Get yourself active blog

Introducing Leo Capella Communications Officer for Get Yourself Active

Thursday 5 April 2018

Leo Capella, new communications officer for Get Yourself Active introduces himself.


I hope that you had a good bank holiday weekend.

Leanne Wightman the programme officer is away for the next six months.  So I have the  absolute pleasure of taking over this website from Kirsty Mulvey while she focuses on working with our existing partner organisations and engaging new ones.  For those who don’t know me I’m the former Campaign Project Coordinator at I Can Make It, another project that Disability Rights UK works on.

I’m also on the autistic spectrum and I love sport, at least for the most part as an armchair fan. I used to do a lot as a kid and then as a young adult whether through occupational therapy and school sports. Or sailing which I did a lot at both solo and as part of a crew, sometimes competitively, sometimes sponsored, other times just for the fun of messing around on the water. But somehow between jobs, creative writing and campaigning I lost my way on keeping myself active apart from walking my dogs both past and present . So I’m not as active as I should be. Hopefully being part of this campaign will change that!

Also Disability Rights UK is an organisation made up of clever people who like doing clever projects that help people with disabilities participate equally in society on their own terms (and we love it that our funders  and six partners from across England do too).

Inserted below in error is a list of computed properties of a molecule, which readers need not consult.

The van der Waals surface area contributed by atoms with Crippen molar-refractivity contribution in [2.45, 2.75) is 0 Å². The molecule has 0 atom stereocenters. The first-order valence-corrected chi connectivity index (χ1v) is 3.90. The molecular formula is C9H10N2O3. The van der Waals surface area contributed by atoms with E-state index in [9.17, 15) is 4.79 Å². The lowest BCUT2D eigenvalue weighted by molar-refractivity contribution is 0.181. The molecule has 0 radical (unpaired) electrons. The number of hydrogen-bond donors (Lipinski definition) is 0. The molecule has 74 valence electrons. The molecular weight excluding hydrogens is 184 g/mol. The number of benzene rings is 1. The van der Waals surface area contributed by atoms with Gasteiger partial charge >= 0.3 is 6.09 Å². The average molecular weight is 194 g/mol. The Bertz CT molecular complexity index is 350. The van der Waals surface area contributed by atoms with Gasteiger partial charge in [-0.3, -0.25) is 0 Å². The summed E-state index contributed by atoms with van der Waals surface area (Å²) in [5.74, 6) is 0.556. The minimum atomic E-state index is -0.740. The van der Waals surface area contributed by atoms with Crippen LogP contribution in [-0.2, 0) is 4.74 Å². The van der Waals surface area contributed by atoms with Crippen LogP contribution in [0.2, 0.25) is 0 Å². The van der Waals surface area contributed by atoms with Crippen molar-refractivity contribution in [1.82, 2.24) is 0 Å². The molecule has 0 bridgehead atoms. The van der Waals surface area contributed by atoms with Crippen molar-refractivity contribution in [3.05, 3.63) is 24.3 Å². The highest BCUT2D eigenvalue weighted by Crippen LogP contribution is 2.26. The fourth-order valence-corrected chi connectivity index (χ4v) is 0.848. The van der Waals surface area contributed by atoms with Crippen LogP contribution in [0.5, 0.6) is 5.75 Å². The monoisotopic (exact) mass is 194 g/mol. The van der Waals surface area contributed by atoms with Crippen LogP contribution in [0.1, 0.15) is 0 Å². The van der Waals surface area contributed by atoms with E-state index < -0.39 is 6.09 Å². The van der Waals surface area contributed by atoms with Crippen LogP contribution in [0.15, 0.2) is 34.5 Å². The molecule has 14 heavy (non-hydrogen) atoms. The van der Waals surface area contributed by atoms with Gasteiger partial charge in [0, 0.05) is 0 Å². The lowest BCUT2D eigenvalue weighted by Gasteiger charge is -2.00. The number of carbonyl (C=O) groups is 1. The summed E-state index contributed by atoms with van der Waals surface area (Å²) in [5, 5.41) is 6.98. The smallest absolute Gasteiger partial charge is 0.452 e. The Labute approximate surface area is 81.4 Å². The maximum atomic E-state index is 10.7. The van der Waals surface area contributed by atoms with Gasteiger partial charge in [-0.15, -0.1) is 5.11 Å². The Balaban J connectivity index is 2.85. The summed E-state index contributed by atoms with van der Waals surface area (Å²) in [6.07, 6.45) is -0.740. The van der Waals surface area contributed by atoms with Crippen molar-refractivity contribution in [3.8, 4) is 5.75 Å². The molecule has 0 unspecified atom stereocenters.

Hopefully in the next six months I can show you just how we all work to give other people with disabilities choice and control (which is crucial) on how they get and keep active within their lives. This will be through our various updates including our newsletter that goes out at the end of the month (if you haven’t signed up already you should) and some content from our partners (including hopefully our project coordinators) who do excellent jobs in their areas.

I’d also encourage you to look at our films about getting active as well as why our campaign was launched.

We’ve got another film coming in out the future so please do keep an eye out for it. And don’t forget that we’d love to share your stories about the work you do with personal budgets to get disabled people active as well your own stories about getting active as people with disabilities. So do get in contact with us.  

For my part I am trying to take up a martial art as I’ve always wanted to learn one (any autism friendly Iaido instructors out there)? Who knows time permitting there may be a blog post or two about that or getting back out the water sailing.

In any case thanks for reading and looking forward to hearing from some of you soon.